Monday School: Defense Delivers

Our W. Keith Roerdink steps to the lectern to dispense his five lessons from a 27-14 win over the Ravens. Topping this week's agenda? The hard-hitting Packers defense, which stole a page from the Ravens' playbook.

1.) Green Bay's defense is the real deal

They had heard the talk all week. Sure, the Packers had the No. 1 defense … on paper. But was it really all that tough? Well, for the doubters who thought that shutting down the likes of Detroit, Cleveland and St. Louis didn't count for much (never mind that it stopped a potent Dallas offense), Green Bay unleashed a bruising brand of football that looked a lot like the type of play its opponent is known for. In essence, the Packers "out-Ravened" the Ravens in their 27-14 victory Monday night.

"I think we showed why we're the No. 1 defense in the NFL," nose tackle Ryan Pickett said. "We're physical up front, the front seven is probably the most physical in the NFL. Baltimore may have had that reputation, but we wanted that reputation. So, we came out and played hard."

Green Bay held Baltimore running back Ray Rice to 54 yards on 14 carries, with 38 of that total coming on two second-half carries. The 5-foot-8 powerhouse had just 11 yards on seven carries at the half as the Ravens trailed 17-0.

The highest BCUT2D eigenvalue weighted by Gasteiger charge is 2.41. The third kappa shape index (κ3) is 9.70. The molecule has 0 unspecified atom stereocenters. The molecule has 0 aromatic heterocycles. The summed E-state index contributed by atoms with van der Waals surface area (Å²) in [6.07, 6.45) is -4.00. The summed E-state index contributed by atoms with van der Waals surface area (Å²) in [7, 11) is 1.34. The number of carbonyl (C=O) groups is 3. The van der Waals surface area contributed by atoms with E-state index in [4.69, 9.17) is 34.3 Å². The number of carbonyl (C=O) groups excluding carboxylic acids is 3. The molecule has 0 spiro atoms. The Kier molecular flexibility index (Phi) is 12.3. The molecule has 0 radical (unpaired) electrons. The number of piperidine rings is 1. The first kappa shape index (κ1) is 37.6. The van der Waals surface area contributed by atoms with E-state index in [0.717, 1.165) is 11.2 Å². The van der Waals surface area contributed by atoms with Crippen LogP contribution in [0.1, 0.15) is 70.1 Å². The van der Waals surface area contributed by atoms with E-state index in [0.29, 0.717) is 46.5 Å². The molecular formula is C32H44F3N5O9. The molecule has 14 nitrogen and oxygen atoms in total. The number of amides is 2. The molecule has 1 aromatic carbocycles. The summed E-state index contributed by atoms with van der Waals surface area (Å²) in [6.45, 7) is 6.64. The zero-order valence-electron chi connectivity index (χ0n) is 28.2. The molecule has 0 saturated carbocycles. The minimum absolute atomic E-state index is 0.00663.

While shutting down the run is priority No. 1 for defensive coordinator Dom Capers, harassing the quarterback ranks pretty high, too, and Green Bay did plenty of that with three Joe Flacco takedowns to go with three takeaways. Flacco completed just 15 of his 36 pass attempts for 137 yards and a 27.2 rating as Green Bay brought pressure from the outside and up the middle. Green Bay had Flacco running sideways and even running a circle around his offensive tackle at one point, trying to get away from the pressure.

This was the kind of statement game Green Bay had been wanting to make, and one that has it clearly pointing to the playoffs.

"We're playing with a lot of confidence and it's not a false confidence," middle linebacker Nick Barnett said. "This game was a proving grounds for us. All we heard about was the Ravens' defense and Ray Lewis and all those guys, and we wanted to go out and show that we're a good defense, as well."

Not just good, playoff-caliber good.

2.) Finley's got talent and confidence to spare

Jermichael Finley barrels in for his second touchdown.
Jonathan Daniel/Getty Images
Jermichael Finley continues to be a difference-maker for the Packers' offense and a favorite target of quarterback Aaron Rodgers. Against a Ravens secondary missing All-Pro safety Ed Reed, the athletic tight end was targeted eight times, making seven grabs for a team-leading 79 yards and two touchdowns.